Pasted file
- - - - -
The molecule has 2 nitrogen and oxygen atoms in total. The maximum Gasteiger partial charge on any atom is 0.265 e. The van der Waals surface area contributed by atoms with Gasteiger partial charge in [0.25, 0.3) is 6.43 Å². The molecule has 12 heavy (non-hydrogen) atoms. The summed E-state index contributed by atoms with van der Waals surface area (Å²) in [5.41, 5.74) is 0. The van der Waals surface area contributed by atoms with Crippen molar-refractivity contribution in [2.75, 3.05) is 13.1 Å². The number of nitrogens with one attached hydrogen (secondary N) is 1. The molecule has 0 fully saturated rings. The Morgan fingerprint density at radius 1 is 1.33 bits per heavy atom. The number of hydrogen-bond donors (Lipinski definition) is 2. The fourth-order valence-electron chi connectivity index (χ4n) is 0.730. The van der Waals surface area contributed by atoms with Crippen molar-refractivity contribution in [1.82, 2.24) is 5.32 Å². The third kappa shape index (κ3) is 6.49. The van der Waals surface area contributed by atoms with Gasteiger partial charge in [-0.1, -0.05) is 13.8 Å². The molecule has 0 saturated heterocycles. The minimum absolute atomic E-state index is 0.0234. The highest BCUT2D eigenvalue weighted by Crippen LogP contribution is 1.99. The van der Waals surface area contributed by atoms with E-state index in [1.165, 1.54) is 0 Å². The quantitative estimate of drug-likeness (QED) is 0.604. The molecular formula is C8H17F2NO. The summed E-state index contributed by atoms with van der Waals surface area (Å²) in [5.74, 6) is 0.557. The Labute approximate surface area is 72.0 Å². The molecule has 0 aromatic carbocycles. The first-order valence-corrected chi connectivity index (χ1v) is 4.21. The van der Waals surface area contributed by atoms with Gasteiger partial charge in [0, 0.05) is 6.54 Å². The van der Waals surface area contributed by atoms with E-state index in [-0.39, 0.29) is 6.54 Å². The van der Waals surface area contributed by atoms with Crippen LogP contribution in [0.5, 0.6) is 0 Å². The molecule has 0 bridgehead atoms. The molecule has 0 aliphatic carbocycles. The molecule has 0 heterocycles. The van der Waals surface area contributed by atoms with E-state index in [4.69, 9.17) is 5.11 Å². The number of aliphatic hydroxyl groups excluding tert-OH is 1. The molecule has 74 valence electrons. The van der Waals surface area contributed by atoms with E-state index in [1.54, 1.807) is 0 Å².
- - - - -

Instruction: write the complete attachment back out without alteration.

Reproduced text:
The molecule has 2 nitrogen and oxygen atoms in total. The maximum Gasteiger partial charge on any atom is 0.265 e. The van der Waals surface area contributed by atoms with Gasteiger partial charge in [0.25, 0.3) is 6.43 Å². The molecule has 12 heavy (non-hydrogen) atoms. The summed E-state index contributed by atoms with van der Waals surface area (Å²) in [5.41, 5.74) is 0. The van der Waals surface area contributed by atoms with Crippen molar-refractivity contribution in [2.75, 3.05) is 13.1 Å². The number of nitrogens with one attached hydrogen (secondary N) is 1. The molecule has 0 fully saturated rings. The Morgan fingerprint density at radius 1 is 1.33 bits per heavy atom. The number of hydrogen-bond donors (Lipinski definition) is 2. The fourth-order valence-electron chi connectivity index (χ4n) is 0.730. The van der Waals surface area contributed by atoms with Crippen molar-refractivity contribution in [1.82, 2.24) is 5.32 Å². The third kappa shape index (κ3) is 6.49. The van der Waals surface area contributed by atoms with Gasteiger partial charge in [-0.1, -0.05) is 13.8 Å². The molecule has 0 saturated heterocycles. The minimum absolute atomic E-state index is 0.0234. The highest BCUT2D eigenvalue weighted by Crippen LogP contribution is 1.99. The van der Waals surface area contributed by atoms with E-state index in [1.165, 1.54) is 0 Å². The quantitative estimate of drug-likeness (QED) is 0.604. The molecular formula is C8H17F2NO. The summed E-state index contributed by atoms with van der Waals surface area (Å²) in [5.74, 6) is 0.557. The Labute approximate surface area is 72.0 Å². The molecule has 0 aromatic carbocycles. The first-order valence-corrected chi connectivity index (χ1v) is 4.21. The van der Waals surface area contributed by atoms with Gasteiger partial charge in [0, 0.05) is 6.54 Å². The van der Waals surface area contributed by atoms with E-state index in [-0.39, 0.29) is 6.54 Å². The van der Waals surface area contributed by atoms with Crippen LogP contribution in [0.5, 0.6) is 0 Å². The molecule has 0 bridgehead atoms. The molecule has 0 aliphatic carbocycles. The molecule has 0 heterocycles. The van der Waals surface area contributed by atoms with E-state index in [4.69, 9.17) is 5.11 Å². The number of aliphatic hydroxyl groups excluding tert-OH is 1. The molecule has 74 valence electrons. The van der Waals surface area contributed by atoms with E-state index in [1.54, 1.807) is 0 Å².